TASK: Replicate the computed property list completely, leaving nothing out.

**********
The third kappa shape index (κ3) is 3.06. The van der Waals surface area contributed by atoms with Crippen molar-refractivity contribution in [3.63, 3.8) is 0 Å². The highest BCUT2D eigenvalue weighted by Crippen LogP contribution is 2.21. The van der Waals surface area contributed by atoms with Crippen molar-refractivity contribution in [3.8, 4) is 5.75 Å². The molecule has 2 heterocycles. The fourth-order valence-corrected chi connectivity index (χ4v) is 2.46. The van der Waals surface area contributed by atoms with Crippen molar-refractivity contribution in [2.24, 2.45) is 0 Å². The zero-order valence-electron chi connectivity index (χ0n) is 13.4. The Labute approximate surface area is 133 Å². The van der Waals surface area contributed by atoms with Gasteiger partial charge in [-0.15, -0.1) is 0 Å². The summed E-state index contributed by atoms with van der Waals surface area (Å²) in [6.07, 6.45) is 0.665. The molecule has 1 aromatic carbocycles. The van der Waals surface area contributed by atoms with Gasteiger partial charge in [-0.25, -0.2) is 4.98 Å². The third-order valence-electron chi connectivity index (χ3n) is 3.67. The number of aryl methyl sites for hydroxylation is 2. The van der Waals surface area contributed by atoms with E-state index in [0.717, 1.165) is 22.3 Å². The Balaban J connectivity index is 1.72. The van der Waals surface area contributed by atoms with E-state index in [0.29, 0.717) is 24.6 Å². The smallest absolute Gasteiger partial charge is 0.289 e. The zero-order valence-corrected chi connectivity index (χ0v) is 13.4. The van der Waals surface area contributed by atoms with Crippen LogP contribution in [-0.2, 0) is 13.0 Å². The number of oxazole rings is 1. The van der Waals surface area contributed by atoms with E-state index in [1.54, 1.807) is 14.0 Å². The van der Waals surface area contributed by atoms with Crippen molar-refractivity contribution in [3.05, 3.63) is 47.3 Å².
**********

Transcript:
The third kappa shape index (κ3) is 3.06. The van der Waals surface area contributed by atoms with Crippen molar-refractivity contribution in [3.63, 3.8) is 0 Å². The highest BCUT2D eigenvalue weighted by Crippen LogP contribution is 2.21. The van der Waals surface area contributed by atoms with Crippen molar-refractivity contribution in [3.8, 4) is 5.75 Å². The molecule has 2 heterocycles. The fourth-order valence-corrected chi connectivity index (χ4v) is 2.46. The van der Waals surface area contributed by atoms with Crippen molar-refractivity contribution in [2.24, 2.45) is 0 Å². The zero-order valence-electron chi connectivity index (χ0n) is 13.4. The Labute approximate surface area is 133 Å². The van der Waals surface area contributed by atoms with Gasteiger partial charge in [-0.15, -0.1) is 0 Å². The summed E-state index contributed by atoms with van der Waals surface area (Å²) in [6.07, 6.45) is 0.665. The molecule has 1 aromatic carbocycles. The van der Waals surface area contributed by atoms with Gasteiger partial charge in [-0.25, -0.2) is 4.98 Å². The third-order valence-electron chi connectivity index (χ3n) is 3.67. The number of aryl methyl sites for hydroxylation is 2. The van der Waals surface area contributed by atoms with E-state index in [0.717, 1.165) is 22.3 Å². The Balaban J connectivity index is 1.72. The van der Waals surface area contributed by atoms with E-state index in [0.29, 0.717) is 24.6 Å². The smallest absolute Gasteiger partial charge is 0.289 e. The zero-order valence-corrected chi connectivity index (χ0v) is 13.4. The van der Waals surface area contributed by atoms with Crippen LogP contribution in [-0.2, 0) is 13.0 Å². The number of oxazole rings is 1. The van der Waals surface area contributed by atoms with E-state index in [1.54, 1.807) is 14.0 Å². The van der Waals surface area contributed by atoms with Crippen molar-refractivity contribution in [3.05, 3.63) is 47.3 Å².